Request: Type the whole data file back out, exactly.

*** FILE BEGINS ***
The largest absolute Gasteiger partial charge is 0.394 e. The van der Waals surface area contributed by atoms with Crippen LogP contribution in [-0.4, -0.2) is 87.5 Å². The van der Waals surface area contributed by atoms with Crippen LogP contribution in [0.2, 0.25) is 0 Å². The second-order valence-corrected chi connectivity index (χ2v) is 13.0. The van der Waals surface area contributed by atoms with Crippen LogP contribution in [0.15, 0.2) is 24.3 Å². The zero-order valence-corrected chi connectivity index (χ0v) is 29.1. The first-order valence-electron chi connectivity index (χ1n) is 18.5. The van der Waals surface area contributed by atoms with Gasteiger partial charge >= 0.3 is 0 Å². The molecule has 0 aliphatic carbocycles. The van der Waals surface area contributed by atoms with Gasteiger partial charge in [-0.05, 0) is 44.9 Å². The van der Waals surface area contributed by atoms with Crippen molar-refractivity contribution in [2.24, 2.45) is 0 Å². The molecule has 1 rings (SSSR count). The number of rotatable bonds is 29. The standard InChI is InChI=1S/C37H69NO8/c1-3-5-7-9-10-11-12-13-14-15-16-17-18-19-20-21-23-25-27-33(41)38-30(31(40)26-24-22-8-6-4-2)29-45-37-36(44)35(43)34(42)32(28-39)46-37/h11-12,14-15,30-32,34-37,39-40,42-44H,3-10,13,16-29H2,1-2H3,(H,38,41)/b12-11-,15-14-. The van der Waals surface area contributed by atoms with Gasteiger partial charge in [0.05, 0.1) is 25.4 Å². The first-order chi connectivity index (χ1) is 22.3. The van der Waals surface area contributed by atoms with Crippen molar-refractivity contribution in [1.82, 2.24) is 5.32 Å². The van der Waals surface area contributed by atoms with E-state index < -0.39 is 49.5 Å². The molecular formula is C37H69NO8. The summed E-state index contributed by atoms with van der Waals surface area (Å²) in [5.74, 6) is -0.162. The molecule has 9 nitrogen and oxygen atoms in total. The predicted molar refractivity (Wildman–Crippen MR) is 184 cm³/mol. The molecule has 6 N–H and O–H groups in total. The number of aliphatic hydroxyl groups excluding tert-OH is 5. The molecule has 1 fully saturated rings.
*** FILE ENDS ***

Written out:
The largest absolute Gasteiger partial charge is 0.394 e. The van der Waals surface area contributed by atoms with Crippen LogP contribution in [-0.4, -0.2) is 87.5 Å². The van der Waals surface area contributed by atoms with Crippen LogP contribution in [0.2, 0.25) is 0 Å². The second-order valence-corrected chi connectivity index (χ2v) is 13.0. The van der Waals surface area contributed by atoms with Crippen LogP contribution in [0.15, 0.2) is 24.3 Å². The zero-order valence-corrected chi connectivity index (χ0v) is 29.1. The first-order valence-electron chi connectivity index (χ1n) is 18.5. The van der Waals surface area contributed by atoms with Gasteiger partial charge >= 0.3 is 0 Å². The molecule has 0 aliphatic carbocycles. The van der Waals surface area contributed by atoms with Gasteiger partial charge in [-0.05, 0) is 44.9 Å². The van der Waals surface area contributed by atoms with Crippen molar-refractivity contribution in [2.24, 2.45) is 0 Å². The molecule has 1 rings (SSSR count). The number of rotatable bonds is 29. The standard InChI is InChI=1S/C37H69NO8/c1-3-5-7-9-10-11-12-13-14-15-16-17-18-19-20-21-23-25-27-33(41)38-30(31(40)26-24-22-8-6-4-2)29-45-37-36(44)35(43)34(42)32(28-39)46-37/h11-12,14-15,30-32,34-37,39-40,42-44H,3-10,13,16-29H2,1-2H3,(H,38,41)/b12-11-,15-14-. The van der Waals surface area contributed by atoms with Gasteiger partial charge in [0.05, 0.1) is 25.4 Å². The first-order chi connectivity index (χ1) is 22.3. The van der Waals surface area contributed by atoms with Crippen molar-refractivity contribution in [1.82, 2.24) is 5.32 Å². The van der Waals surface area contributed by atoms with E-state index < -0.39 is 49.5 Å². The molecular formula is C37H69NO8. The summed E-state index contributed by atoms with van der Waals surface area (Å²) in [5.74, 6) is -0.162. The molecule has 9 nitrogen and oxygen atoms in total. The predicted molar refractivity (Wildman–Crippen MR) is 184 cm³/mol. The molecule has 6 N–H and O–H groups in total. The number of aliphatic hydroxyl groups excluding tert-OH is 5. The molecule has 1 fully saturated rings.